What You Need to Know About Turning Airline 'Lookers' Into 'Bookers'



The standard metric for customer conversion on travel websites is the look-to-book ratio; how many site visits does it take before someone actually makes a purchase? If a travel supplier can just get more lookers to actually book, its revenue will increase and the unit cost of distribution will fall. Thus airlines, hotels, and travel distributors track look-to-book and are constantly seeking initiatives that can improve booking performance.

But that has become harder. The complexity of shopping has increased, driving lower conversion overall.  Ancillary fees and airline product changes make it even more difficult for travelers to compare among carriers. Also, sophisticated travelers are now more cautious about booking the lowest fare on the screen. So the overall complexity of the travel marketplace drives travelers to spend even more time shopping before making the booking decision, resulting in look-to-book to possibly exceed 1000-to-1.

Initiatives to reduce look-to-book generally focus on an improved web experience. Anything that makes it easier to book, reduces abandonment rates and increases conversions. Gradually more, airlines are offering incentives for booking on their websites, including unique content (greater transparency on ancillary fees and new bundled fares), as well as increased personalization based on an individual’s travel history or ancillary preferences. These are organization-wide initiatives that can impact look-to-book across all markets served by an airline.

Although we often review look-to-book on an airline basis, the metric actually varies considerably by market, based on a number of factors that are market-specific and not airline-specific.  Whether or not an airline’s website is best in the industry and offers exclusive content, look-to-book is likely to vary considerably across markets based on:

Leisure Mix

Leisure traffic tends to have a higher look-to-book ratio – more shopping by travelers before they actually decide on a purchase. Therefore, leisure markets – Florida and Las Vegas – will tend to experience higher look-to-book than more business-oriented markets like Pittsburgh and Sacramento.

Level of Competition

The ratio is also driven fundamentally by the overall level of competition in a market. If one airline has the only non-stop flight, travelers will be less likely to prolong the booking decision by shopping for alternatives. Short-haul markets into a major hub – typically served by a single carrier – will drive lower look-to-book than highly competitive markets served on a connect basis over multiple airline hubs.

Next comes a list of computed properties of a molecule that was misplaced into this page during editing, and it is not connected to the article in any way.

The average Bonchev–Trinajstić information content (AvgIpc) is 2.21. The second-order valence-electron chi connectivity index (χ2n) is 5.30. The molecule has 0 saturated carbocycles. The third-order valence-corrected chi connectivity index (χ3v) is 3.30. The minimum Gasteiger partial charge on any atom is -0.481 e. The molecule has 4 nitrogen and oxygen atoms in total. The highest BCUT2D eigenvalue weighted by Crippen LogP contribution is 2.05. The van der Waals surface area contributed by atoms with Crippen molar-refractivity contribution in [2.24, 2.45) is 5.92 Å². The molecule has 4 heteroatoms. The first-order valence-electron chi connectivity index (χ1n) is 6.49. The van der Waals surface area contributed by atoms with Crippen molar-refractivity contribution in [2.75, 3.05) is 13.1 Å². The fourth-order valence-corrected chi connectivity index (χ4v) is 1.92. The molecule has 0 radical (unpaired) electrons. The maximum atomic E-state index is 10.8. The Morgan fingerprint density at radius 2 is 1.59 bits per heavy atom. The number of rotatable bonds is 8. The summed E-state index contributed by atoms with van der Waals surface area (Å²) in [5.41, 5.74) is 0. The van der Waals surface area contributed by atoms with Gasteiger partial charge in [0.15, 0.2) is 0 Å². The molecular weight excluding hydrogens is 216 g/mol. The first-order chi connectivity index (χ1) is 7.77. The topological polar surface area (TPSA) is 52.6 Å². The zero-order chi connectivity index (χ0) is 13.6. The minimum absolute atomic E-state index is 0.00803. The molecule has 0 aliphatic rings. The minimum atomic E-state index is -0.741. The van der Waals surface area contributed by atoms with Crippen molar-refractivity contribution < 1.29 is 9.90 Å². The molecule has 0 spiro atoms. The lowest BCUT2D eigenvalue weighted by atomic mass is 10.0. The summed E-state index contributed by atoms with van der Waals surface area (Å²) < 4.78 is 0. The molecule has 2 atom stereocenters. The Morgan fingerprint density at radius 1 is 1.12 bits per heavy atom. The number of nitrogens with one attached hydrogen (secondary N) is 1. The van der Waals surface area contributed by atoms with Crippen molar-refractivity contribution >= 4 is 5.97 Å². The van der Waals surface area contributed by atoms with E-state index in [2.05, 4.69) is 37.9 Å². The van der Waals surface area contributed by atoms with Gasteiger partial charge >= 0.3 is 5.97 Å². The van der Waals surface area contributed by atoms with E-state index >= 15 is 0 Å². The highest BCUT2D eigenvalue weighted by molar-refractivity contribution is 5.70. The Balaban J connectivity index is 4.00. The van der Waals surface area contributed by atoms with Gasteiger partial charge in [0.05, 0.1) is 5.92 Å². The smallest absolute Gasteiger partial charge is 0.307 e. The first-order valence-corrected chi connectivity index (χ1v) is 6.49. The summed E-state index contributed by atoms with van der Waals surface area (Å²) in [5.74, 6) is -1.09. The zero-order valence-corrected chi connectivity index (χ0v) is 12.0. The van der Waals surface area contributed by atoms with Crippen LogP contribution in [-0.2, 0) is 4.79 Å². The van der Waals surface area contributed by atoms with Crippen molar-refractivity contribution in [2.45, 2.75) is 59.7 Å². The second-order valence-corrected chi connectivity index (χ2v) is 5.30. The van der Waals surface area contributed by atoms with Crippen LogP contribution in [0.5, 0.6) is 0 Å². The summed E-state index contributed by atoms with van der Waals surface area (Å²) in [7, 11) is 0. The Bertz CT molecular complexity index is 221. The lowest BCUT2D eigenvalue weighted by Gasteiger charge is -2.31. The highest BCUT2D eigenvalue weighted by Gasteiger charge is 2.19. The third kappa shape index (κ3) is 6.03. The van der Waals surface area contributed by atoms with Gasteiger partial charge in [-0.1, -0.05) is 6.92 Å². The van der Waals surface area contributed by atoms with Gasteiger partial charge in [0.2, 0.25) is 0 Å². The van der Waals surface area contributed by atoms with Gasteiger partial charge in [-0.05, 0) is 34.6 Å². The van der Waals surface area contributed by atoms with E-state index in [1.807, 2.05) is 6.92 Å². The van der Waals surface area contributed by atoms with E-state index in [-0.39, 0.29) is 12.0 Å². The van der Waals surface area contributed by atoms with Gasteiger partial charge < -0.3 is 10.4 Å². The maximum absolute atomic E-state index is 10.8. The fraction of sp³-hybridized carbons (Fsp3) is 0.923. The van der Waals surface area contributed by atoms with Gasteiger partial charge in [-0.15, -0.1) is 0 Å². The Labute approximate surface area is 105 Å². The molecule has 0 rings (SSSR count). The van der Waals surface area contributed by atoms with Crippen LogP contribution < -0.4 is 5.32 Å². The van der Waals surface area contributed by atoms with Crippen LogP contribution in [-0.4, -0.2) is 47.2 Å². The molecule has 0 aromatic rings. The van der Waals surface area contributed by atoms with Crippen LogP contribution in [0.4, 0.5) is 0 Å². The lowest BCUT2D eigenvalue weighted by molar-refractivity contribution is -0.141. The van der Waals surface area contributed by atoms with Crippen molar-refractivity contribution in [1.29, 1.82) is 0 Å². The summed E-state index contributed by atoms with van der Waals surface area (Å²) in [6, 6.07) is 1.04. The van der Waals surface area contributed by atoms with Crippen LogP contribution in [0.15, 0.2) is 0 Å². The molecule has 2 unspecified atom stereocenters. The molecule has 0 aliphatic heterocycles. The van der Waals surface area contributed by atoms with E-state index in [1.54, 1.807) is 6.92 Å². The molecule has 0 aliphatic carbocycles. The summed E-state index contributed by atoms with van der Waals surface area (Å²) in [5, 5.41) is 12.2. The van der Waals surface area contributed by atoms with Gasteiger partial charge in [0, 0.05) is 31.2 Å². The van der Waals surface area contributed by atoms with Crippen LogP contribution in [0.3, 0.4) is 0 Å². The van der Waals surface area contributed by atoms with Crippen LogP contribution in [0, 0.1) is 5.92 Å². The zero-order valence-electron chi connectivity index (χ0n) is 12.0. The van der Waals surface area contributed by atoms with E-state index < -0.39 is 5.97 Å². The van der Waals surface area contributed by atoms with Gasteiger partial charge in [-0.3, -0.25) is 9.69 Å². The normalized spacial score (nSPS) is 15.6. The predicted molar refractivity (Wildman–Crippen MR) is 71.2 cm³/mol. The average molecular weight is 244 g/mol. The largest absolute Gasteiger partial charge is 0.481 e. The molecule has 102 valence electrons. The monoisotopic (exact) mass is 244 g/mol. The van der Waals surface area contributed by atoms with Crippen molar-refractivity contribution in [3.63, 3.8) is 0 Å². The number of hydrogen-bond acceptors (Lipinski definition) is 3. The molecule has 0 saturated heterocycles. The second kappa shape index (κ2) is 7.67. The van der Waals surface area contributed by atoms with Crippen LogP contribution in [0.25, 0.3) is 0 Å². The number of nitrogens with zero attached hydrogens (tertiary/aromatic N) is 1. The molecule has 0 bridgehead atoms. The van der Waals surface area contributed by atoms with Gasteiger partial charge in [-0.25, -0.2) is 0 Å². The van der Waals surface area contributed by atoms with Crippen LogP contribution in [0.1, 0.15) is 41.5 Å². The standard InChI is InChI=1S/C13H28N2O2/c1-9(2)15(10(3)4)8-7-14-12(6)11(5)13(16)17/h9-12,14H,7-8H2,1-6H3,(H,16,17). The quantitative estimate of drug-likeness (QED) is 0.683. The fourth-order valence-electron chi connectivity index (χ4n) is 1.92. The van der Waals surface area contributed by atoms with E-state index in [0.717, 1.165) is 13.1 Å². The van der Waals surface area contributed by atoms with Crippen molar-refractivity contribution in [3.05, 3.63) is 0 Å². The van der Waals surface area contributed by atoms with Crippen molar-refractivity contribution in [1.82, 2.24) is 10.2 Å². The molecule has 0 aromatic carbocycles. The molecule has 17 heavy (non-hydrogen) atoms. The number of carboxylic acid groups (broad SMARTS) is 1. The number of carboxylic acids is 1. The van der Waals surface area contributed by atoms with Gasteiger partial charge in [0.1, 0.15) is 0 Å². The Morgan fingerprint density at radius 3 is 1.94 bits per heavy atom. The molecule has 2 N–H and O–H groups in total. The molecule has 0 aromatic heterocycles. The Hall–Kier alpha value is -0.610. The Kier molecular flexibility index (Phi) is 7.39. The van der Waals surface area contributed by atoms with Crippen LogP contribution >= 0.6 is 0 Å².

Another reason to review look-to-book on a market basis is fare competitiveness. If one airline’s fares are not competitive, it is likely to see lower bookings until it addresses price competitiveness. Airlines typically monitor their fares versus the competition virtually on a real-time basis – and historically, airlines have matched competitor-filed fares to the penny. These days however, with the differences in products among carriers (for example, pitch or amenities) and ancillary fees (bag fees, change fees, seat assignment fees), airlines now seek the “right” discount or premium versus other carriers in a market rather than always matching to the dollar.

While this is appropriate in some markets, in others, a $25 discount may be optimal. But if an airline deviates from the target premium or discount – even for a day – look-to-book is likely to quickly adjust. A fare that is too high relative to the target is likely to translate into fewer actual bookings almost immediately. airRM, an innovative airline revenue management system, offers a facility for tracking both competitive fares and market-specific look-to-book as part of its revenue management system.  



Improving look-to-book continues to be an important focus for airlines and other travel suppliers. It is a key metric for any e-merchandiser. However, it is also important to note the variance of look-to-book by market – and to monitor market-specific performance daily. A suddenly higher-than-normal ratio may indicate an uncompetitive fare that needs to be addressed quickly.

Read more about the integral role of pricing in increasing revenue by converting the ratio of lookers into bookers.


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